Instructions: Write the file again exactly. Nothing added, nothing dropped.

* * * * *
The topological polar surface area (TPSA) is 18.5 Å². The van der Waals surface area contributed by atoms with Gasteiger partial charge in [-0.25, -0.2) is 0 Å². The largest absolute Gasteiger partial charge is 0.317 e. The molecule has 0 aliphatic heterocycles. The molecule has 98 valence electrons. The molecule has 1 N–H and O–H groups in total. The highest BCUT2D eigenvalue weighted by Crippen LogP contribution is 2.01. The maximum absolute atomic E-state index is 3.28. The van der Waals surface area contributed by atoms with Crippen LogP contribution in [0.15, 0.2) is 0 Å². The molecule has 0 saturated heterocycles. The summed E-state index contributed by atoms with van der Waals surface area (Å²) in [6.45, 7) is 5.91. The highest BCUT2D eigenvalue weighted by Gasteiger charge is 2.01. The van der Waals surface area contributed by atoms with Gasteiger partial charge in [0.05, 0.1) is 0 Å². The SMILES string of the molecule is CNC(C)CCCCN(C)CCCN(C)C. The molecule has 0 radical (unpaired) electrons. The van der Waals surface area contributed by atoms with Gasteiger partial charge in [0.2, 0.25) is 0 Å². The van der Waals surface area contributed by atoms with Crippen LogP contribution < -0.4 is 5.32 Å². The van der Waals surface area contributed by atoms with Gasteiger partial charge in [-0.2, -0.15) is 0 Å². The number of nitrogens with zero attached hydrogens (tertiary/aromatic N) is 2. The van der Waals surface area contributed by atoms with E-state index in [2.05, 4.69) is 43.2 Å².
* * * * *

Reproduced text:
The topological polar surface area (TPSA) is 18.5 Å². The van der Waals surface area contributed by atoms with Gasteiger partial charge in [-0.25, -0.2) is 0 Å². The largest absolute Gasteiger partial charge is 0.317 e. The molecule has 0 aliphatic heterocycles. The molecule has 98 valence electrons. The molecule has 1 N–H and O–H groups in total. The highest BCUT2D eigenvalue weighted by Crippen LogP contribution is 2.01. The maximum absolute atomic E-state index is 3.28. The van der Waals surface area contributed by atoms with Crippen LogP contribution in [0.15, 0.2) is 0 Å². The molecule has 0 saturated heterocycles. The summed E-state index contributed by atoms with van der Waals surface area (Å²) in [6.45, 7) is 5.91. The highest BCUT2D eigenvalue weighted by Gasteiger charge is 2.01. The van der Waals surface area contributed by atoms with Gasteiger partial charge in [0.05, 0.1) is 0 Å². The SMILES string of the molecule is CNC(C)CCCCN(C)CCCN(C)C. The molecule has 0 radical (unpaired) electrons. The van der Waals surface area contributed by atoms with Gasteiger partial charge in [0.2, 0.25) is 0 Å². The van der Waals surface area contributed by atoms with Crippen LogP contribution < -0.4 is 5.32 Å². The van der Waals surface area contributed by atoms with Gasteiger partial charge in [-0.2, -0.15) is 0 Å². The number of nitrogens with zero attached hydrogens (tertiary/aromatic N) is 2. The van der Waals surface area contributed by atoms with E-state index in [2.05, 4.69) is 43.2 Å².